to the Welcome Diner.
During our March of 2009 visit to Phoenix, Chuck, his cousin Raina, and I had lunch at this iconic Valentine diner located in the Garfield neighborhood of the city.
At the time of our earlier visit, the diner was your basic burger and fries joint whose food was less memorable than the setting. Today, the Welcome Diner is still under the same ownership, but the kitchen is under new management with a new food direction. “The Welcome Diner is the new home of Michael Babcock and Jenn Robinson, who made the transition to the iconic, nine-seat diner in February after roaming the streets with their Southern-style food truck, Old Dixie's…(Babcock fell in love with Southern cuisine after a two-month-long road trip through the South.)
“Now, thanks to Babcock and Robinson, Welcome Diner has become something of a Phoenix roadside stop by way of New Orleans, with a sourcing list that reads like a who's who of Arizona purveyors.
“… Since it rolled into town, the cheery space, with its bright red counter and sky blue walls and stools, has, for the most part, remained unchanged.
"But with a decades-old compact space (including a kitchen smaller than Babcock and Robinson's food truck) come sacrifices:
“But Babcock and Robinson seem to be taking it all in stride—and with a sense of humor. They've turned the outside eating area in the front of the diner into a kind of neighborhood get-together scene. Here, at colorful mismatched tables and chairs and a railing lined with potted plants and mason jars, families and friends share good food and conversation while funky beats play through the speakers.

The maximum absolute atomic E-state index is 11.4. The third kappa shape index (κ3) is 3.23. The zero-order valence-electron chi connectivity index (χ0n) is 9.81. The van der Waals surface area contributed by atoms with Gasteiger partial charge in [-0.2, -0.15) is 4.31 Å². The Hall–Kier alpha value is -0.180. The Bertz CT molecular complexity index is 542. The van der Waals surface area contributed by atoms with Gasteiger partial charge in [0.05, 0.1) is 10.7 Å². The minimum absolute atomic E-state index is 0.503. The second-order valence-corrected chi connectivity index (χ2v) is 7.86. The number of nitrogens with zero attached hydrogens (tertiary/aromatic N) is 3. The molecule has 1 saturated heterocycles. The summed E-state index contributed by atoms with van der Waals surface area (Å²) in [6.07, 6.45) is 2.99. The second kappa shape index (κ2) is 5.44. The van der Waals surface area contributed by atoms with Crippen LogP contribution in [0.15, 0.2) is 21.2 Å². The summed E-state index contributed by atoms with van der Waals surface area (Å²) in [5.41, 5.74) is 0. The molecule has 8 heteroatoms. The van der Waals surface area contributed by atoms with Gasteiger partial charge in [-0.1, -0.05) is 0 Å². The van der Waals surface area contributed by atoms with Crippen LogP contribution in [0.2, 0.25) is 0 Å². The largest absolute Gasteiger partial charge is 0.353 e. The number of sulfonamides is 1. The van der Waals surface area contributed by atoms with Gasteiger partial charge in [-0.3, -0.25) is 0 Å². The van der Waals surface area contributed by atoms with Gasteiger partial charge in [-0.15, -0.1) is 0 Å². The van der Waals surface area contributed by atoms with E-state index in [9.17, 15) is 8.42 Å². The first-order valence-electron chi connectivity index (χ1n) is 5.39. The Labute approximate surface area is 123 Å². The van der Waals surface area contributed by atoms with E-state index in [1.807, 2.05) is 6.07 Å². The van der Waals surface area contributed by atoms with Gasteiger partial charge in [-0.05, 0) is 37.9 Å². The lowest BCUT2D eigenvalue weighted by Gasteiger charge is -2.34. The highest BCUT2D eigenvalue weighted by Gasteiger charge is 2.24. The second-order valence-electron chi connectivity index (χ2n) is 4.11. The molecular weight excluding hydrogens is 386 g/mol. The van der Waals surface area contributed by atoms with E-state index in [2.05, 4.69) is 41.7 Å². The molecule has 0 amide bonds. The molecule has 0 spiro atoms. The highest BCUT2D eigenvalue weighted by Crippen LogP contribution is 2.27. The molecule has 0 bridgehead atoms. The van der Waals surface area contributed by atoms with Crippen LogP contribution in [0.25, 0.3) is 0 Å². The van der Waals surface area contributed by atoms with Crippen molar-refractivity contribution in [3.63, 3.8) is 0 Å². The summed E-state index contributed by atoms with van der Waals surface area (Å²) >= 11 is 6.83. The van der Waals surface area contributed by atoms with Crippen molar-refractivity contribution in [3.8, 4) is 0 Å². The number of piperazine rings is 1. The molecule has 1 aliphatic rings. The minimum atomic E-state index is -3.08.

By way of entertainment, the four of us (Chuck, Raina, Jesse, and I)
observed Morgan (she of the blue hair and t-shirt bearing a cat’s face) prepare Raina’s Smoked Applewood Manhattan.
The emphasis on Southern food is scattered throughout the menu. All of the fried chicken sandwiches come on a biscuit. The Garfield Breakfast Sandwich is also served on a biscuit and contains a fried egg, collard greens, and Crystal Hot Sauce from Louisiana. The Port of Call burger is named for the famous New Orleans restaurant that we think serves one of the best hamburgers in the country. Collards can be ordered as a side. Red beans and rice come as a side or an entrée. And, of course, there is biscuits and gravy.
Both Raina and Jesse ordered the Big Jim—a biscuit sandwich containing a fried chicken breast, country sausage gravy, bacon, and cheddar cheese.
I went “whole hog” so to speak and ordered the Holy Puerco. This began with a fried cheddar grit cake that was topped with Carolina-style pulled pork, Carolina-style mustard barbecue sauce, a fried egg, and hog jowl cracklings.
And about the eggs and hash browns. First, I don’t like eggs cooked on a flat top. I don’t like them fried. I don’t like them scrambled. I don’t like them in omelets. Eggs are meant to be cooked in a pan where their “spread” is contained by the sides of the pan. And both Chuck’s scrambled eggs and my fried egg suffered from excessive “spread” which resulted in a decided state of overdoneness. (Is there such a word?)
And our hash browns were the result of needing to partially prepare them in the food truck out back and finishing inside the diner. The potatoes were prebaked on sheet pans and then reheated and crisped (although they really didn’t get that crisp) inside on the flat top. As a result, the interior seemed almost like mashed potatoes.
To finish the meal, the four of us shared an order of beignets that, while they were shaped more like fritters than traditional beignets, were still quite good.
To review the role of Adler, Kitty Humbug, and the Addie rating system, read the November 14, 2011 blog.